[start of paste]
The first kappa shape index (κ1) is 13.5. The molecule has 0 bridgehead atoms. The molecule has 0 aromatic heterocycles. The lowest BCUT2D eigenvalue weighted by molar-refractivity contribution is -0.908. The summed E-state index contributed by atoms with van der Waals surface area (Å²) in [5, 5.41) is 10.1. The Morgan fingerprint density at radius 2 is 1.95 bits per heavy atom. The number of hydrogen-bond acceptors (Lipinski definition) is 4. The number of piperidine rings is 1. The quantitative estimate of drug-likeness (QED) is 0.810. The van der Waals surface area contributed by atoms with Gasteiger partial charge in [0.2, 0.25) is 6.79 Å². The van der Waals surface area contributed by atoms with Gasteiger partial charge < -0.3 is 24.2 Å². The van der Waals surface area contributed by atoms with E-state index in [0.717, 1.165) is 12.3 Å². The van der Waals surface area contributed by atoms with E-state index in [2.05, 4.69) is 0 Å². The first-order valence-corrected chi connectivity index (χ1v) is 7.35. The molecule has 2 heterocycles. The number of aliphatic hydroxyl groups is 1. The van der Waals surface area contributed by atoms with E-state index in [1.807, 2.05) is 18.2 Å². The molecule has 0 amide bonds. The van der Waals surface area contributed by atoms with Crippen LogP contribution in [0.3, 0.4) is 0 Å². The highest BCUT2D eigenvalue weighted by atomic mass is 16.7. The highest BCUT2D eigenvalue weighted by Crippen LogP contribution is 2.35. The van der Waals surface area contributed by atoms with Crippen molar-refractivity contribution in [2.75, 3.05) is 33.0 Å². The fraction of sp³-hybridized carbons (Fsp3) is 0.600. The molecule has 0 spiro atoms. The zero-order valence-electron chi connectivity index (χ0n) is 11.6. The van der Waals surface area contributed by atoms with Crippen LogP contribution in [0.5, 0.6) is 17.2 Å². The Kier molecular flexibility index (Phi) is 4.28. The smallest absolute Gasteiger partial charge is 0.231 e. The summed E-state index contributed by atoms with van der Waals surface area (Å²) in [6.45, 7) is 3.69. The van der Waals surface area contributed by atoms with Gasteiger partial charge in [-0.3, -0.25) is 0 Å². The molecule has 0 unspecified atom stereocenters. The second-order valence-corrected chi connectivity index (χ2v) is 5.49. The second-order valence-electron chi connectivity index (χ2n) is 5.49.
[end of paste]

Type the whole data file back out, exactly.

The first kappa shape index (κ1) is 13.5. The molecule has 0 bridgehead atoms. The molecule has 0 aromatic heterocycles. The lowest BCUT2D eigenvalue weighted by molar-refractivity contribution is -0.908. The summed E-state index contributed by atoms with van der Waals surface area (Å²) in [5, 5.41) is 10.1. The Morgan fingerprint density at radius 2 is 1.95 bits per heavy atom. The number of hydrogen-bond acceptors (Lipinski definition) is 4. The number of piperidine rings is 1. The quantitative estimate of drug-likeness (QED) is 0.810. The van der Waals surface area contributed by atoms with Gasteiger partial charge in [0.2, 0.25) is 6.79 Å². The van der Waals surface area contributed by atoms with Gasteiger partial charge < -0.3 is 24.2 Å². The van der Waals surface area contributed by atoms with E-state index in [0.717, 1.165) is 12.3 Å². The van der Waals surface area contributed by atoms with E-state index in [2.05, 4.69) is 0 Å². The first-order valence-corrected chi connectivity index (χ1v) is 7.35. The molecule has 2 heterocycles. The number of aliphatic hydroxyl groups is 1. The van der Waals surface area contributed by atoms with E-state index in [1.807, 2.05) is 18.2 Å². The molecule has 0 amide bonds. The van der Waals surface area contributed by atoms with Crippen LogP contribution in [0.3, 0.4) is 0 Å². The highest BCUT2D eigenvalue weighted by atomic mass is 16.7. The highest BCUT2D eigenvalue weighted by Crippen LogP contribution is 2.35. The van der Waals surface area contributed by atoms with Crippen molar-refractivity contribution in [2.75, 3.05) is 33.0 Å². The fraction of sp³-hybridized carbons (Fsp3) is 0.600. The molecule has 0 spiro atoms. The zero-order valence-electron chi connectivity index (χ0n) is 11.6. The van der Waals surface area contributed by atoms with Crippen LogP contribution in [0.5, 0.6) is 17.2 Å². The Kier molecular flexibility index (Phi) is 4.28. The smallest absolute Gasteiger partial charge is 0.231 e. The summed E-state index contributed by atoms with van der Waals surface area (Å²) in [6.45, 7) is 3.69. The van der Waals surface area contributed by atoms with Gasteiger partial charge in [-0.3, -0.25) is 0 Å². The molecule has 0 unspecified atom stereocenters. The second-order valence-corrected chi connectivity index (χ2v) is 5.49. The second-order valence-electron chi connectivity index (χ2n) is 5.49.